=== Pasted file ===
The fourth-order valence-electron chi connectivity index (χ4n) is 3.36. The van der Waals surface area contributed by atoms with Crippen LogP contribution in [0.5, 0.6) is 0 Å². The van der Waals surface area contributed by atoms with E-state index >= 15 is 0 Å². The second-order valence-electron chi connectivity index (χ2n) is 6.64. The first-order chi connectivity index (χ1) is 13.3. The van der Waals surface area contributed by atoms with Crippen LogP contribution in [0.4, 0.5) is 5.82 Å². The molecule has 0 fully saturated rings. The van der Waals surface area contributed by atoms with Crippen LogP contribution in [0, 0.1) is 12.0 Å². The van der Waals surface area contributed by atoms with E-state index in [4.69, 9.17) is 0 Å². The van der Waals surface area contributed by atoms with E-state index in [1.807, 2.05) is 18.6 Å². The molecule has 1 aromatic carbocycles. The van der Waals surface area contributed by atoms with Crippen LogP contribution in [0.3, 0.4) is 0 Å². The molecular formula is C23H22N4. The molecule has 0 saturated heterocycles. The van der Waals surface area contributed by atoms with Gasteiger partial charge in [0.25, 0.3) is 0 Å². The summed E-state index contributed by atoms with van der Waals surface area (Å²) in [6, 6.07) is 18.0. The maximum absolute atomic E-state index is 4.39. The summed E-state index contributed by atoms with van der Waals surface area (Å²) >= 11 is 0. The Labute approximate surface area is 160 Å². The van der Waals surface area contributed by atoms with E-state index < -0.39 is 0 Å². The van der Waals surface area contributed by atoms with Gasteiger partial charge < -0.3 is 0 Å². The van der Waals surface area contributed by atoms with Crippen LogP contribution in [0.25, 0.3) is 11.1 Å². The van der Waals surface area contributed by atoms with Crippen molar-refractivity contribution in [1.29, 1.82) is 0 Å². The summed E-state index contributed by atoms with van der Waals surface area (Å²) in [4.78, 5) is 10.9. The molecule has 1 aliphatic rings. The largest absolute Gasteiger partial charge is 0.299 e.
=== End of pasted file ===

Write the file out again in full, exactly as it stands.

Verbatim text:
The fourth-order valence-electron chi connectivity index (χ4n) is 3.36. The van der Waals surface area contributed by atoms with Crippen LogP contribution in [0.5, 0.6) is 0 Å². The van der Waals surface area contributed by atoms with E-state index >= 15 is 0 Å². The second-order valence-electron chi connectivity index (χ2n) is 6.64. The first-order chi connectivity index (χ1) is 13.3. The van der Waals surface area contributed by atoms with Crippen LogP contribution in [0.4, 0.5) is 5.82 Å². The molecule has 0 fully saturated rings. The van der Waals surface area contributed by atoms with Crippen LogP contribution in [0, 0.1) is 12.0 Å². The van der Waals surface area contributed by atoms with E-state index in [4.69, 9.17) is 0 Å². The van der Waals surface area contributed by atoms with E-state index in [1.807, 2.05) is 18.6 Å². The molecule has 1 aromatic carbocycles. The van der Waals surface area contributed by atoms with Crippen LogP contribution in [0.3, 0.4) is 0 Å². The molecular formula is C23H22N4. The molecule has 0 saturated heterocycles. The van der Waals surface area contributed by atoms with Gasteiger partial charge in [0.25, 0.3) is 0 Å². The summed E-state index contributed by atoms with van der Waals surface area (Å²) in [6, 6.07) is 18.0. The maximum absolute atomic E-state index is 4.39. The summed E-state index contributed by atoms with van der Waals surface area (Å²) >= 11 is 0. The Labute approximate surface area is 160 Å². The van der Waals surface area contributed by atoms with E-state index < -0.39 is 0 Å². The van der Waals surface area contributed by atoms with Gasteiger partial charge < -0.3 is 0 Å². The van der Waals surface area contributed by atoms with Crippen LogP contribution in [0.25, 0.3) is 11.1 Å². The van der Waals surface area contributed by atoms with Crippen molar-refractivity contribution in [1.29, 1.82) is 0 Å². The summed E-state index contributed by atoms with van der Waals surface area (Å²) in [4.78, 5) is 10.9. The molecule has 1 aliphatic rings. The largest absolute Gasteiger partial charge is 0.299 e.